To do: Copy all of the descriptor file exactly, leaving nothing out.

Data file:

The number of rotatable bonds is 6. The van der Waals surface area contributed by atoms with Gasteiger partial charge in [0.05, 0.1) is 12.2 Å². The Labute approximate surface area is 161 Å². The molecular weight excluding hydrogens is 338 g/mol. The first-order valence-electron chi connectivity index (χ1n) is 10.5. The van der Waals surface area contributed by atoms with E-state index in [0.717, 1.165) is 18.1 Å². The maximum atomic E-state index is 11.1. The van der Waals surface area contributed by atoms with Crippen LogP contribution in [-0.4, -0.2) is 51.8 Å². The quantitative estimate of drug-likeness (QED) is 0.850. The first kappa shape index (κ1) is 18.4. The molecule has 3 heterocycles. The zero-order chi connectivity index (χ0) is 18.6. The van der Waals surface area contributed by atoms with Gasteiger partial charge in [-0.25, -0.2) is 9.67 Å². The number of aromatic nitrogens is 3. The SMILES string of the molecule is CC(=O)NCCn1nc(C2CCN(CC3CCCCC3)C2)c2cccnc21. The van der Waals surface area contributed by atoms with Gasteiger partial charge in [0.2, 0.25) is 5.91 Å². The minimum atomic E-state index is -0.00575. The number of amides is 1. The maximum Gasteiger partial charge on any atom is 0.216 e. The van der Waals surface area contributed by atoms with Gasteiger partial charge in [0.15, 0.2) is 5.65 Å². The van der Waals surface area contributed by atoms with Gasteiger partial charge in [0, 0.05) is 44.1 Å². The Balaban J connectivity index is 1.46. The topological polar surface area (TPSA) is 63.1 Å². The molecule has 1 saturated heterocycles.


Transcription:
The number of rotatable bonds is 6. The van der Waals surface area contributed by atoms with Gasteiger partial charge in [0.05, 0.1) is 12.2 Å². The Labute approximate surface area is 161 Å². The molecular weight excluding hydrogens is 338 g/mol. The first-order valence-electron chi connectivity index (χ1n) is 10.5. The van der Waals surface area contributed by atoms with E-state index in [0.717, 1.165) is 18.1 Å². The maximum atomic E-state index is 11.1. The van der Waals surface area contributed by atoms with Crippen LogP contribution in [-0.4, -0.2) is 51.8 Å². The quantitative estimate of drug-likeness (QED) is 0.850. The first kappa shape index (κ1) is 18.4. The molecule has 3 heterocycles. The zero-order chi connectivity index (χ0) is 18.6. The van der Waals surface area contributed by atoms with Gasteiger partial charge in [-0.25, -0.2) is 9.67 Å². The number of aromatic nitrogens is 3. The SMILES string of the molecule is CC(=O)NCCn1nc(C2CCN(CC3CCCCC3)C2)c2cccnc21. The van der Waals surface area contributed by atoms with Gasteiger partial charge in [0.2, 0.25) is 5.91 Å². The minimum atomic E-state index is -0.00575. The number of amides is 1. The maximum Gasteiger partial charge on any atom is 0.216 e. The van der Waals surface area contributed by atoms with Gasteiger partial charge in [0.15, 0.2) is 5.65 Å². The van der Waals surface area contributed by atoms with Gasteiger partial charge in [0, 0.05) is 44.1 Å². The Balaban J connectivity index is 1.46. The topological polar surface area (TPSA) is 63.1 Å². The molecule has 1 saturated heterocycles.